Fiction Alone in Berlin Fallada

Published on February 10th, 2010


Alone in Berlin by Hans Fallada

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Blurb: Berlin, 1940, and the city is filled with fear. At the house on 55 Jablonski Strasse, its various occupants try to live under Nazi rule in their different ways: the nervous Frau Rosenthal, the bullying Hitler loyalists the Persickes, the retired judge Fromm and the unassuming working-class couple Otto and Anna Quangel. Then the Quangels receive the devastating news that their beloved son has been killed fighting in France. Shocked out of his quiet existence, the usually taciturn factory foreman Otto is provoked into an action that will endanger both his and Anna’s life. Translated by Michael Hofmann (Penguin Classics)

Other books by the author

Allan Massie, The Scotsman

Penguin bill the novel as a thriller, but though the narrative is gripping, the true fascination of the book is the picture it offers of working-class Berlin during the war… This is an extraordinary novel. The wonder is that it has taken so long to be available in English. Hofmann’s version is as good as one would expect from the translator who has introduced Joseph Roth to English-language readers.

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Caroline Moore, Standpoint

Alone in Berlin is completely, even remorselessly, gripping and tells the tale of a true-life campaign of resistance – but conducted through acts of defiance which are paltry, dogged and utterly doomed… Fallada’s novel, scribbled in 24 days, is nonetheless neither raw nor inchoate, but reads as if molten emotions have been obsessively pounded into hard shape.

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Charlotte Moore, The Daily Telegraph

…a very fine novel… I was reminded of The Grapes of Wrath; though many corrupted fail and fall, the common man cannot be entirely crushed. The redemptive, symbolic final scene forms a parallel to Steinbeck’s. The prose, like its subject matter, is harsh, unlyrical, sombre, sometimes clumsy, but Fallada’s scope is extraordinary. Alone in Berlin is an exhausting book, gruesome and harrowing, but as morally powerful as anything I’ve ever read.

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Hugo Hamilton, The Financial Times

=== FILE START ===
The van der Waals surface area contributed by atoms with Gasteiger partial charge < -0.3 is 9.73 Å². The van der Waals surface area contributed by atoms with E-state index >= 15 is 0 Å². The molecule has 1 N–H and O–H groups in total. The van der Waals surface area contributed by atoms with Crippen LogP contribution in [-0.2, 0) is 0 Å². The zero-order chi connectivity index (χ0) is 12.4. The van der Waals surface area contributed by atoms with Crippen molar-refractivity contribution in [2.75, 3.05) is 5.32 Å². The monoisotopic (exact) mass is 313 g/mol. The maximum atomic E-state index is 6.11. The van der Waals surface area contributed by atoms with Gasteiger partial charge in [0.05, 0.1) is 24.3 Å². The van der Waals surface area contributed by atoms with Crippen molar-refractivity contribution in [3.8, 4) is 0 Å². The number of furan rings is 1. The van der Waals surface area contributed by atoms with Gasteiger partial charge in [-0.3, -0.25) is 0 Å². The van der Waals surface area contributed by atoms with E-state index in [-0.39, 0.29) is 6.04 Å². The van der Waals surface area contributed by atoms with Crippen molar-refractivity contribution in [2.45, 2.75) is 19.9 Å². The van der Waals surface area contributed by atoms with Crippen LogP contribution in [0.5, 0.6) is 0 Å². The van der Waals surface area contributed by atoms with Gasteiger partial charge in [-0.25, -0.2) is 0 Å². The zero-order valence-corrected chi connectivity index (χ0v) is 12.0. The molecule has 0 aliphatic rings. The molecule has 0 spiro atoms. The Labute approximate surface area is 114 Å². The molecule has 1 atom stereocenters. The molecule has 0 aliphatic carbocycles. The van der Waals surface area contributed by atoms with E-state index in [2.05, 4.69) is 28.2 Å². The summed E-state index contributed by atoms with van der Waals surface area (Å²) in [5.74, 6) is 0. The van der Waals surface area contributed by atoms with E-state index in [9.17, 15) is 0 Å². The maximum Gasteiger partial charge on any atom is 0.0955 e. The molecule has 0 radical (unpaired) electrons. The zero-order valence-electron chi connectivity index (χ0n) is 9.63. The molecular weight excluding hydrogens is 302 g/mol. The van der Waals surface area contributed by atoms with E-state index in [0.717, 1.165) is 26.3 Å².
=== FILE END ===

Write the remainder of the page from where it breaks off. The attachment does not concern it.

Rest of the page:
This novel is far more than a literary thriller… Fallada’s vivid novel gives us the true, concentric circles of lives in a Berlin apartment block under totalitarianism. Michael Hofmann should be congratulated for bringing this work with all its immediate clarity to the English language.

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James Buchan, The Guardian

It is remarkable that Fallada, just months before his death, could compose a long novel that, after an overcrowded beginning, advances so confidently to its conclusion… In the foreword, Fallada (or his editor) defends the brutality of the book on the grounds that it takes place “among opponents of the regime and their persecutors, where quite a few came to grief”. This dialectic of persecutor and persecuted is Fallada’s most profound contribution.

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Ian Brunskill, The Times

Fallada’s prose, well rendered by Michael Hofmann, has a journalistic clarity and a thriller writer’s pace

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Tom Deveson, The Sunday Times

His naturalistic method helps us believe in the story and the accuracy of its details, but we are left with little sense of how and why all this happened. Perhaps that’s too much to ask of any writer… Fallada often packs in detailed paragraphs of redundant exposition or alerts us to what will happen in later chapters… Yet despite its flaws, Alone in Berlin is, by unrelenting implication, a case study of how Nietzsche’s reassessment of all values might take a frighteningly distorted historical form.

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